It’s “Big Five” time again, with one of the five nations that contribute the most to the European Broadcasting Union and thus are granted a free pass to the final (along with host Azerbaijan). While this wasn’t too much of a bitter pill for the other countries to swallow back in 1998 when this rule was passed, there has been a marked decline in how well these nations have ranked since the semi-final system was introduced 8 years ago. The sticking point is that (the line goes) Eurovision couldn’t happen without the contributions from these heavyweights.
Whether it was down to bitterness, lack of effort from the big countries, or just bad luck, the Big Five have found Europe to be a tough crowd to please since 2004. So much so that Italy only rejoined the contest’s Big Five last year after a 14-year hiatus.
However there are signs of a thaw in this deep freeze. The UK finished 5th in 2009 and seem to be fumbling in the right direction. France, has made modest progress and at least seem to make the effort each year. Italy swooped in from the cold to steal a shock 2nd place last year, and Germany managed to do the unthinkable and actually WIN in 2010 to complete their rehabilitation. But what of Spain?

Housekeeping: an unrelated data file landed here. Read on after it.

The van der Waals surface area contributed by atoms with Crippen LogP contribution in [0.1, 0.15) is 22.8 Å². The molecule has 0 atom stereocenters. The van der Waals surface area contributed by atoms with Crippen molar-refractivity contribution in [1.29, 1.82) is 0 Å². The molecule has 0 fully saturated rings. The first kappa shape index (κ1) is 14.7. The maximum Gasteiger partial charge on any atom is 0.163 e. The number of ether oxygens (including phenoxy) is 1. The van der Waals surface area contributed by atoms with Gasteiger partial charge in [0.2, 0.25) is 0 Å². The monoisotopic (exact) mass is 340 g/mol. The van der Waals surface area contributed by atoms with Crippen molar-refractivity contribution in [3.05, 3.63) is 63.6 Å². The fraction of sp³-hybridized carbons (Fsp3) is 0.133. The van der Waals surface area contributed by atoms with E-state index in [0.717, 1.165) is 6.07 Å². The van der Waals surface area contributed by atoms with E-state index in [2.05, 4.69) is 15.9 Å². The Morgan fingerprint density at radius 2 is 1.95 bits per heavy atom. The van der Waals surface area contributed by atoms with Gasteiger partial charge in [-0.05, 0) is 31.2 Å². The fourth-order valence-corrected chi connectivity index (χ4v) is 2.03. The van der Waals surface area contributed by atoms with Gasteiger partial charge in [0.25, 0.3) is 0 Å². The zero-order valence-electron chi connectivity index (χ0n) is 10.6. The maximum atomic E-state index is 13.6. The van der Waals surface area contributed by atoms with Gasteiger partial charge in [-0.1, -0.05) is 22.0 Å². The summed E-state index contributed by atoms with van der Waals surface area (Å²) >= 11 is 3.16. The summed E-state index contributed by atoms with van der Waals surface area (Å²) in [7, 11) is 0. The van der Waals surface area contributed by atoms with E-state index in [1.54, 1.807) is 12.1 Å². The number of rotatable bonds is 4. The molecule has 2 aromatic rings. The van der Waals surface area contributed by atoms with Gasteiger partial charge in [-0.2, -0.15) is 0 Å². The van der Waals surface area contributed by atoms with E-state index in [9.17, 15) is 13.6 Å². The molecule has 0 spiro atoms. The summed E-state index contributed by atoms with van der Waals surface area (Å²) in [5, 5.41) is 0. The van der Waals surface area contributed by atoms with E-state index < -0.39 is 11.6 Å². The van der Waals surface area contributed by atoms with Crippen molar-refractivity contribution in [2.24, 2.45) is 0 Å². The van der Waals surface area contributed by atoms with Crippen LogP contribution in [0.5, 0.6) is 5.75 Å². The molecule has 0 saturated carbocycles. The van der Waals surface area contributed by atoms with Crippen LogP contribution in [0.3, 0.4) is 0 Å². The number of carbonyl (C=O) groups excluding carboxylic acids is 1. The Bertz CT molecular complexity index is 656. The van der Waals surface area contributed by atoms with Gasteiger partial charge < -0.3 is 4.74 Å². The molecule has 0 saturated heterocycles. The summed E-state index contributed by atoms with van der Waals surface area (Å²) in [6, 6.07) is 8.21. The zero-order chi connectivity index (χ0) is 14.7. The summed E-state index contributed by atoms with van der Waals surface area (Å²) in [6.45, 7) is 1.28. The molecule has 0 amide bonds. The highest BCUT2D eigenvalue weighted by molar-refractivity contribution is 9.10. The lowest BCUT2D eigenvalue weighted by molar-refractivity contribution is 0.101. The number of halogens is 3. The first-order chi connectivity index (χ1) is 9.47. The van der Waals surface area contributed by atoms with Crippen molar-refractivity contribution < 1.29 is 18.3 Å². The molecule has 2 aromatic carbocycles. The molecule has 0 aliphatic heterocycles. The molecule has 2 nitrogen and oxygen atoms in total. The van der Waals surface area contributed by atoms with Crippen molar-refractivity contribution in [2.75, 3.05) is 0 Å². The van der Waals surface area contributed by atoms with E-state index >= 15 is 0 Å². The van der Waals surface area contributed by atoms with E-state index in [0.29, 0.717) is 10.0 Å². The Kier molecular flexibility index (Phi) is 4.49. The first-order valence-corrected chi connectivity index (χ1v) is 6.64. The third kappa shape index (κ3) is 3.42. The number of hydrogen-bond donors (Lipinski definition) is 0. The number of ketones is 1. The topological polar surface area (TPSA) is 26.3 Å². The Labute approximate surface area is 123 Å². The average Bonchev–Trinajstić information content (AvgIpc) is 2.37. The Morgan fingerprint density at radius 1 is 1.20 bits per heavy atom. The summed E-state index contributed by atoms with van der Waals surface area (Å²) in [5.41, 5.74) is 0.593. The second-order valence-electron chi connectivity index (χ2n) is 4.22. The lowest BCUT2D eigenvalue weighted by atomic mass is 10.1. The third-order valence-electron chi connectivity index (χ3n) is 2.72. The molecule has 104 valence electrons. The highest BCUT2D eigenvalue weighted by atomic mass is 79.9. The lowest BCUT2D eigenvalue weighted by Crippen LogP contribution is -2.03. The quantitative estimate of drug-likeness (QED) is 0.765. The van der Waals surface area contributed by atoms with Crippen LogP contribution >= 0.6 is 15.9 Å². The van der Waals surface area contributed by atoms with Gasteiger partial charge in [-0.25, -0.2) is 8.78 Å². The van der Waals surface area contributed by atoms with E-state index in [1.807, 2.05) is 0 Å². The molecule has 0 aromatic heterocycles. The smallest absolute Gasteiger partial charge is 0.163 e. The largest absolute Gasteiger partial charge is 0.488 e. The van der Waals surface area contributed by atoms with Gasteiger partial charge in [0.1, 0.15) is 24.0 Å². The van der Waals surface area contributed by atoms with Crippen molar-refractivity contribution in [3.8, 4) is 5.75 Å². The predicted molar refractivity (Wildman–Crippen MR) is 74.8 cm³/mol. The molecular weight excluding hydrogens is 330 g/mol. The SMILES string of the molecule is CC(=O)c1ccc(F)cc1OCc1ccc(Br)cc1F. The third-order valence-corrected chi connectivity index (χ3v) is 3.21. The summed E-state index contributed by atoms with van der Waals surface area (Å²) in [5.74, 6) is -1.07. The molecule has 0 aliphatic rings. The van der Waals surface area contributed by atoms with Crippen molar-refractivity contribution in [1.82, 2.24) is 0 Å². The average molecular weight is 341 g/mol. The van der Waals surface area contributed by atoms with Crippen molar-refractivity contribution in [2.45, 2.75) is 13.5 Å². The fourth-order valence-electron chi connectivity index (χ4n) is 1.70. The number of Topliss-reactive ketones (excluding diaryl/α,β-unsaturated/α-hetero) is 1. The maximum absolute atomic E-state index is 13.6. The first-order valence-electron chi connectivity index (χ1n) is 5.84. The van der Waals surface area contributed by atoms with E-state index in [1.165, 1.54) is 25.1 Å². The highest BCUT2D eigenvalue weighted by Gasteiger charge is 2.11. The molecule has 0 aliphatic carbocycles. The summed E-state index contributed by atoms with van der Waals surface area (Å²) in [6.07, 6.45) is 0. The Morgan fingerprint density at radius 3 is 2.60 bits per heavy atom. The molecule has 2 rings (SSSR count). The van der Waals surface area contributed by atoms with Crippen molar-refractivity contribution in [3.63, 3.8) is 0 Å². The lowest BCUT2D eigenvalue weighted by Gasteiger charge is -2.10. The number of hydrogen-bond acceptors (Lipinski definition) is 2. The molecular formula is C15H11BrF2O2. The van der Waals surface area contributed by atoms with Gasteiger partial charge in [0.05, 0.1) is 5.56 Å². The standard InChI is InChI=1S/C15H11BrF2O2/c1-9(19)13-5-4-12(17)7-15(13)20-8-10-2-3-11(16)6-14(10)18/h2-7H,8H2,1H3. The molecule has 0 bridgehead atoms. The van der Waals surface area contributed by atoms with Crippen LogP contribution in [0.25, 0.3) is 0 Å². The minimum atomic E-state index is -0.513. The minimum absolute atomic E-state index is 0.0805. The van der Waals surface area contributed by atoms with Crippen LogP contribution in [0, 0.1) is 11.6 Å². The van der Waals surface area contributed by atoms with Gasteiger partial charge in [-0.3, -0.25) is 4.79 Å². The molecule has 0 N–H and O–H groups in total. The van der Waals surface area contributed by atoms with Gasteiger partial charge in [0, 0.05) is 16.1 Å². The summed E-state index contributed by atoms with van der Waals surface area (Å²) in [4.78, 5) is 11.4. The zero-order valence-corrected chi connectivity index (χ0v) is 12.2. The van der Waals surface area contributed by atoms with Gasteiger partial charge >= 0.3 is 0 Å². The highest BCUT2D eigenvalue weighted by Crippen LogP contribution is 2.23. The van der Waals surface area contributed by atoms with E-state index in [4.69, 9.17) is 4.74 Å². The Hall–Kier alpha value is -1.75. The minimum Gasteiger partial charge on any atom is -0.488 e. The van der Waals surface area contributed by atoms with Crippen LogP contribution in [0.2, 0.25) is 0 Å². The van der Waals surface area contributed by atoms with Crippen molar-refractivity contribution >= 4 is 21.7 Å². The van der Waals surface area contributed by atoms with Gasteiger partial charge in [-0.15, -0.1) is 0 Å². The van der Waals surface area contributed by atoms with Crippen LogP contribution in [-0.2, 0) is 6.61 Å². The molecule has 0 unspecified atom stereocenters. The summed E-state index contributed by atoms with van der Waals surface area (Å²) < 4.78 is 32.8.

Well the picture isn’t so good, perhaps unfairly cast aside with some good entries, it’s been a long while since they’ve seen the top 10, and only have two (controversial) wins in the late 60s to show for their 51 entries.
So this year they are going for the big ballad option. In fairness it’s a real grower, and has earned more than a passing affection than recent Spanish entries. It builds up to a really great climax that could be a real showstopper if she pulls off the formidably big vocals. They are performing 19th too, a really hot place in the rankings.
I just hope this is the one to break the Spanish curse and at least take them into the top 10. I’m too soft, I want them all to win… (well maybe not ALL of them). Perhaps the biggest liability for this entry is their insistence to sing in the Spanish language. As I’ve discussed before, why on Earth shouldn’t they perform in Spanish? But the reality is that the general public might well be a little turned off by entries in a language they don’t know, and Spanish is hardly the widespread language in Europe that English, or even a well-placed Balkan language uses to secure some big points.
I hope it’s not something as trivial as that if Spain fails this year, and I would completely sympathise if they were left a little despondent if that was the case. But this certainly feels like their best attempt in a long while, and I am rooting for them.